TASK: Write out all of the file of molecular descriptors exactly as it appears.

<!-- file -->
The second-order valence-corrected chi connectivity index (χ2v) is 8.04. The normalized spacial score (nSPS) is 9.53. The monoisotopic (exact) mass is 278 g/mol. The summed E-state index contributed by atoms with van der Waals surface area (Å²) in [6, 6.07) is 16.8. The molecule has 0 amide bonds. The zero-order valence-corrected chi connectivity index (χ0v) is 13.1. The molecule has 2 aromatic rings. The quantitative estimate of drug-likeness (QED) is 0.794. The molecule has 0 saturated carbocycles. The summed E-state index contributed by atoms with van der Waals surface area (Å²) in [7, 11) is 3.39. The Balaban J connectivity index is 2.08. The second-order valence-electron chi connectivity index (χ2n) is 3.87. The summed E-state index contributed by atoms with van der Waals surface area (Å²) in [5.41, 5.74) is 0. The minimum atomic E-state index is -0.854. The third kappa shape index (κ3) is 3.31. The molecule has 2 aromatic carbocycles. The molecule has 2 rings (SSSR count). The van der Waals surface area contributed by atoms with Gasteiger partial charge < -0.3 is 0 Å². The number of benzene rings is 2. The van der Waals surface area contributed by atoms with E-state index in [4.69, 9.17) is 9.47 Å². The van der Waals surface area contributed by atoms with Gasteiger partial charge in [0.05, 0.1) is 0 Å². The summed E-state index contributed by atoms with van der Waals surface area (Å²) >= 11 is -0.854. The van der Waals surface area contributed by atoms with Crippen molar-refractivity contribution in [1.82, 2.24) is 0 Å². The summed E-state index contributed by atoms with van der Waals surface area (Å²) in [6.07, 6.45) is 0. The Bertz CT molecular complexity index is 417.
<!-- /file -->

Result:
The second-order valence-corrected chi connectivity index (χ2v) is 8.04. The normalized spacial score (nSPS) is 9.53. The monoisotopic (exact) mass is 278 g/mol. The summed E-state index contributed by atoms with van der Waals surface area (Å²) in [6, 6.07) is 16.8. The molecule has 0 amide bonds. The zero-order valence-corrected chi connectivity index (χ0v) is 13.1. The molecule has 2 aromatic rings. The quantitative estimate of drug-likeness (QED) is 0.794. The molecule has 0 saturated carbocycles. The summed E-state index contributed by atoms with van der Waals surface area (Å²) in [7, 11) is 3.39. The Balaban J connectivity index is 2.08. The second-order valence-electron chi connectivity index (χ2n) is 3.87. The summed E-state index contributed by atoms with van der Waals surface area (Å²) in [5.41, 5.74) is 0. The minimum atomic E-state index is -0.854. The third kappa shape index (κ3) is 3.31. The molecule has 2 aromatic carbocycles. The molecule has 2 rings (SSSR count). The van der Waals surface area contributed by atoms with Gasteiger partial charge < -0.3 is 0 Å². The number of benzene rings is 2. The van der Waals surface area contributed by atoms with E-state index in [4.69, 9.17) is 9.47 Å². The van der Waals surface area contributed by atoms with Gasteiger partial charge in [0.05, 0.1) is 0 Å². The summed E-state index contributed by atoms with van der Waals surface area (Å²) >= 11 is -0.854. The van der Waals surface area contributed by atoms with Crippen molar-refractivity contribution in [1.82, 2.24) is 0 Å². The summed E-state index contributed by atoms with van der Waals surface area (Å²) in [6.07, 6.45) is 0. The Bertz CT molecular complexity index is 417.